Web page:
The Walworth Sound Walk
Through sound and sculpture, I explore the fragility and resilience of our lives. How we navigate day to day relationships and interact with the physical and natural world. Underpinning my practice is a desire to find ways that the institutions and systems which govern our lives can build on the affirmative actions of individuals.
I often transform assemblages of found objects, including phrases, sounds and the human voice into art objects. Audiences frequently take part, at some point in my practice, creating collective encounters that focus on memories or the overlooked. My work seeks to investigate what nourishes us, as well as the behaviours that holds us back. As Eve Kosofsky Sedgwick wrote in her essay Paranoid Reading “Art can be a route to clarity and a force for resistance and repair, providing new registers and languages in which to think.”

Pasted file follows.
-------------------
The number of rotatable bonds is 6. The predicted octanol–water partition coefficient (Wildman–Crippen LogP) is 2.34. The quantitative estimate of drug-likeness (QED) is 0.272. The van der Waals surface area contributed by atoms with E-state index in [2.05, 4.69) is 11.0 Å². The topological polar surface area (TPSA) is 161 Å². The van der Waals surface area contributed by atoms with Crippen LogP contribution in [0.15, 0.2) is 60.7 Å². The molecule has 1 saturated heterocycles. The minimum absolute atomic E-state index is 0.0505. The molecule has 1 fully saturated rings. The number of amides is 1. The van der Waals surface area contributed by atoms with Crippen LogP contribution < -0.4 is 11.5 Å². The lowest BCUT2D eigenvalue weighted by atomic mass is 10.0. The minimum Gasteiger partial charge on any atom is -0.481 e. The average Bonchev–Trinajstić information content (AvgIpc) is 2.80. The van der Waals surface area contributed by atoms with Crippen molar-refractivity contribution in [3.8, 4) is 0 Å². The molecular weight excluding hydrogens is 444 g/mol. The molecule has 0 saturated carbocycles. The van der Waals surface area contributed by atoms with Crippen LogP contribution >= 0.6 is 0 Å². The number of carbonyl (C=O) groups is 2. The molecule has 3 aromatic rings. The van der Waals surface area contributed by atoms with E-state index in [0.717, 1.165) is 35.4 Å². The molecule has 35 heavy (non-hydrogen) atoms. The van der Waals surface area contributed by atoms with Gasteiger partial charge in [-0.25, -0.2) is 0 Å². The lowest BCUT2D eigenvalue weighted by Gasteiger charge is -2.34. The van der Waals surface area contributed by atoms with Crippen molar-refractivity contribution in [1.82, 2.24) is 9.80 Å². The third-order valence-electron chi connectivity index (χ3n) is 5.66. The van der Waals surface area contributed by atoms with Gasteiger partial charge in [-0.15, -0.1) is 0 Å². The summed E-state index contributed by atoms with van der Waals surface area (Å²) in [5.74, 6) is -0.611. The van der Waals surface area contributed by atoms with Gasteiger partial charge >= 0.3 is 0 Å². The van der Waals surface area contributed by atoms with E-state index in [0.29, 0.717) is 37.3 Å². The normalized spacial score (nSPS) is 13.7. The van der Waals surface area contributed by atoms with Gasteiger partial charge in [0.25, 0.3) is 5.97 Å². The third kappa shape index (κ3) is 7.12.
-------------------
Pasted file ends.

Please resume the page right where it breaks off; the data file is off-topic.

In May 2019 I was invited, by the Walworth Community Garden Network, to create a site-specific work for the Chelsea Fringe (2019). The Fringe is a response to the Chelsea Flower Show an annual event aimed at affluent landowners - it begs the question how much does an individual need to own privately? What is sufficient? Where is the balance between public and private wealth? I chose to run a sound walk. I wanted to tap into the experiences of people who are not normally represented in the dominant narratives of the city. The Walworth Sound Walk began as an exploration of a neighbourhood in West Walworth by residents and guests – both hearing and seeing the space anew. The resulting works take inspiration from the residents and the plants in the gardens. To hear the Walworth Soundscape visit